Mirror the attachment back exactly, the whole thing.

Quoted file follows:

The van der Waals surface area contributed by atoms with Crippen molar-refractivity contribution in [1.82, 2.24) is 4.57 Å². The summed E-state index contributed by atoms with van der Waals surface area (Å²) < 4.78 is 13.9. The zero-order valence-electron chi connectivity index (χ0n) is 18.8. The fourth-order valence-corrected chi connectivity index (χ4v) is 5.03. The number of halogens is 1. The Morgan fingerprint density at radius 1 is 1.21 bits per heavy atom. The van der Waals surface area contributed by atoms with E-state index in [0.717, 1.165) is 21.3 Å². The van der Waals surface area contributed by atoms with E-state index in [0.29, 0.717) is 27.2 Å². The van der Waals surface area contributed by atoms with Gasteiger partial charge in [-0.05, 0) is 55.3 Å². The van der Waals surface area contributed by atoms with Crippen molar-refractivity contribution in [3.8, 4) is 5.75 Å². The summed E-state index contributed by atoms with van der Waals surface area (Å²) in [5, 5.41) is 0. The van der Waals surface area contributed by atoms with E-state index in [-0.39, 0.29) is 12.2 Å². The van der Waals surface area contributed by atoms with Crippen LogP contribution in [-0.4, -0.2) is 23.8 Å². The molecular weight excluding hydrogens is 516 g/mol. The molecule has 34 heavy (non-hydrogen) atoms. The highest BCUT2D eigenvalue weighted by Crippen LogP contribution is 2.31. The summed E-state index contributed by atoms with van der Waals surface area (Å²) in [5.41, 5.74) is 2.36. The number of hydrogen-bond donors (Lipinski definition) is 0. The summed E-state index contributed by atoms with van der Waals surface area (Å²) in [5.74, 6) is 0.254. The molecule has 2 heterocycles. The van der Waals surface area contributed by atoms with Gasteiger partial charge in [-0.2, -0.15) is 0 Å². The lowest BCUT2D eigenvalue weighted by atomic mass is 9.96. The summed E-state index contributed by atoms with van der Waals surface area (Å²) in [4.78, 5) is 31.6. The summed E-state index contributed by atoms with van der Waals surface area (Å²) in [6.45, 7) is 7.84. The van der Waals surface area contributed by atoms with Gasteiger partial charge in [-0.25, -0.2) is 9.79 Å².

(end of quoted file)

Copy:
The van der Waals surface area contributed by atoms with Crippen molar-refractivity contribution in [1.82, 2.24) is 4.57 Å². The summed E-state index contributed by atoms with van der Waals surface area (Å²) < 4.78 is 13.9. The zero-order valence-electron chi connectivity index (χ0n) is 18.8. The fourth-order valence-corrected chi connectivity index (χ4v) is 5.03. The number of halogens is 1. The Morgan fingerprint density at radius 1 is 1.21 bits per heavy atom. The van der Waals surface area contributed by atoms with E-state index in [0.717, 1.165) is 21.3 Å². The van der Waals surface area contributed by atoms with E-state index in [0.29, 0.717) is 27.2 Å². The van der Waals surface area contributed by atoms with Gasteiger partial charge in [-0.05, 0) is 55.3 Å². The van der Waals surface area contributed by atoms with Crippen molar-refractivity contribution in [3.8, 4) is 5.75 Å². The summed E-state index contributed by atoms with van der Waals surface area (Å²) in [5, 5.41) is 0. The van der Waals surface area contributed by atoms with E-state index in [-0.39, 0.29) is 12.2 Å². The van der Waals surface area contributed by atoms with Crippen LogP contribution in [-0.4, -0.2) is 23.8 Å². The molecular weight excluding hydrogens is 516 g/mol. The molecule has 34 heavy (non-hydrogen) atoms. The highest BCUT2D eigenvalue weighted by Crippen LogP contribution is 2.31. The summed E-state index contributed by atoms with van der Waals surface area (Å²) in [5.41, 5.74) is 2.36. The number of hydrogen-bond donors (Lipinski definition) is 0. The summed E-state index contributed by atoms with van der Waals surface area (Å²) in [5.74, 6) is 0.254. The molecule has 2 heterocycles. The van der Waals surface area contributed by atoms with Gasteiger partial charge in [-0.2, -0.15) is 0 Å². The lowest BCUT2D eigenvalue weighted by atomic mass is 9.96. The summed E-state index contributed by atoms with van der Waals surface area (Å²) in [4.78, 5) is 31.6. The summed E-state index contributed by atoms with van der Waals surface area (Å²) in [6.45, 7) is 7.84. The van der Waals surface area contributed by atoms with Gasteiger partial charge in [-0.25, -0.2) is 9.79 Å².